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Literature / The Adventures of Tom Sawyer

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[Tom] was not the Model Boy of the village. He knew the model boy very well though — and loathed him.
Chapter 1

A classic novel written by American novelist Mark Twain (Samuel Clemens), first published in 1876.

The Adventures of Tom Sawyer is about the young Tom Sawyer and his adventures growing up in the mid-western United States of the 1840s, specifically, the mythical St. Petersburg, Missouri. (The town is based on Twain's own Hannibal.) Tom and his buddies, particularly the local drunk's son Huckleberry Finn, chafe under the restrictions of elders and are always out for storybook-style escapades — whether it's trying to conduct a superstitious wart-removing ritual in a graveyard, treasure hunting, or a stint at piracy. But they stumble into true danger as well — Tom and Huck become witnesses to a murder committed by the sinister Injun Joe, and later Tom and sweet but feisty Becky Thatcher get lost in a massive cave...

This slice of Americana is also the precursor to the even more critically acclaimed Adventures of Huckleberry Finn, and the now mostly-forgotten sequels Tom Sawyer Abroad and Tom Sawyer Detective.

Since the copyrights on the work have expired, the book is in the Public Domain, and the full text is available online at Project Gutenberg.

There have been many adaptations of this novel over the years: Films for the big and small screens (in 1973 alone it yielded both a big-screen musical with Jodie Foster as Becky Thatcher, and a Made-for-TV Movie), a short-lived Broadway musical in 2001, a Direct to Video animated version with a Funny Animal cast, and a 1980 anime version by World Masterpiece Theater. Believe it or not, it's even been adapted into two games for the NES. One is a Platform Game developed by SETA and the other is a Role-Playing Game by Square that wasn't exported beyond Japan.


  • Abusive Parents: Huck's dad, from the way Huck tells it, is The Alcoholic. This is why Huck is rarely seen at home, and often found wandering around the outskirts of the city with nothing to do — Huck doesn't want to go back home to get yelled at and beaten.
  • Affection-Hating Kid: Huck Finn. When he, Tom and Joe crash their own funeral, Aunt Polly realizes he had no family to miss him and lavishes affection on him, dismaying him much more than if he really had been neglected.
  • The Alcoholic: Huck's dad drinks himself into so much of a stupor that he becomes an Abusive Parent. As such, Huck rarely goes home if he can avoid it because he doesn't want to deal with his father's mean temper when he's drunk..
  • Age-Appropriate Angst: Tom's biggest concerns are having to do chores and getting in trouble with the adult authority figures in his life. It's Lampshaded. And then Subverted in later chapters when he has to deal with age-inappropriate angst of a kind that would make a grown man quake in his boots, namely witnessing a murder and having to weigh the cost of testifying to absolve someone who was falsely accused, thereby incriminating the real murderer, who definitely Would Hurt a Child.
    Within two minutes, or even less, he had forgotten all his troubles. Not because his troubles were one whit less heavy and bitter to him than a man's are to a man, but because a new and powerful interest bore them down and drove them out of his mind for the time — just as men's misfortunes are forgotten in the excitement of new enterprises.
  • The All-American Boy: Downplayed. Tom has most of the qualities that fit, but he doesn't share the patriotism or faith in God typically associated with this kind of character.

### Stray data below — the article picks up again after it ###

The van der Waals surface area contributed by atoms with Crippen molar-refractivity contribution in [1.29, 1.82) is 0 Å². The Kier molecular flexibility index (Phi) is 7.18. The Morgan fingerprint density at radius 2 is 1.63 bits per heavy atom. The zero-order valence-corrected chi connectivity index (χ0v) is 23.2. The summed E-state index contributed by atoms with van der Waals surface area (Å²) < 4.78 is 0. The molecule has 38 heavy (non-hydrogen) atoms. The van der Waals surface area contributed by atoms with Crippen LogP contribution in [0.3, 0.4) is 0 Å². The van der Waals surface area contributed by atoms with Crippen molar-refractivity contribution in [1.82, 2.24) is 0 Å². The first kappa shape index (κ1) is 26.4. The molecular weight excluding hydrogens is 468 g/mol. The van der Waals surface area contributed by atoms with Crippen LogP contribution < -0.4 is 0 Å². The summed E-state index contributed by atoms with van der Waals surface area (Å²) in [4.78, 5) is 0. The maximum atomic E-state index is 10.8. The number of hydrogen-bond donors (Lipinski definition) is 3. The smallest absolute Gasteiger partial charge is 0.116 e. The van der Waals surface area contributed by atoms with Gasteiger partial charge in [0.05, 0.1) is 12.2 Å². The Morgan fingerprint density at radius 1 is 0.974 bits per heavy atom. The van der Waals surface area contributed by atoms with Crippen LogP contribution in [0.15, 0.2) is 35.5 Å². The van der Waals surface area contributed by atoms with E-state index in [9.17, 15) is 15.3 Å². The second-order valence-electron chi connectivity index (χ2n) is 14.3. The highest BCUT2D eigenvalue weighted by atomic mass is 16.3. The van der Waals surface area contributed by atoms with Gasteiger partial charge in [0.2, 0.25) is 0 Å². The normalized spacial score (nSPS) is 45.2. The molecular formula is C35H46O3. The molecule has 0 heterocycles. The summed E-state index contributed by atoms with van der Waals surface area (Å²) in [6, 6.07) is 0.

• Annoying Younger Sibling: Tom's younger half-brother Sid actively tries to get him in trouble. Tom is always looking for chances to even the score, such as by throwing dirt clods at him. At the end of the book, Tom rips into Sid for revealing Huck as the one who tipped off the Welshman about Injun Joe's plan to attack the Widow Douglas:
    "Sid, there's only one person in this town mean enough to do that, and that's you. If you had been in Huck's place you'd 'a' sneaked down the hill and never told anybody on the robbers. You can't do any but mean things, and you can't bear to see anybody praised for doing good ones. There—no thanks, as the widow says"—and Tom cuffed Sid's ears and helped him to the door with several kicks. "Now go and tell auntie if you dare—and to-morrow you'll catch it!"
  • The Artful Dodger: Huckleberry Finn. While not homeless, his home life is so bad that he avoids going home as much as he can thanks to an alcoholic father.
  • Attending Your Own Funeral: A strong contender for the Trope Codifier. After sneaking away from town to play pirates, Tom, Huck, and Joe discover that everyone thinks they've drowned. Learning when they plan to give up the search for the bodies and hold a funeral, Tom decides that the three should slip back into town and show up at the service that day. It works beautifully.
  • Barefoot Poverty: Tom envies Huckleberry Finn for not having to wear shoes. Huck does own shoes, but until he's adopted, no one cares about him enough to make him wear them, so he only does when it's cold.
    • But then, once Huck does receive shoes from Widow Douglas, he can't stand wearing them all the time.
  • Beautiful Dreamer: Tom watches Becky drowsing off to peaceful slumber in the cave.
  • Big Bad: Injun Joe. Threatening Tom's life makes him the central opposing force.
  • Bolt of Divine Retribution: Referenced: Injun Joe lies about the murder he committed, and Tom and Huck fully expect him to be struck down by divine lightning and are very surprised when he isn't. A briefer episode sees Tom missing out on a religious revival in St. Petersburg, and consequently thinking that a passing thunderstorm is out to get him.
  • Boring Religious Service: Chapter V has a sermon given by the minister of the local church. It is so dry, monotonous and droning that the audience's heads begin to sleepily nod during it.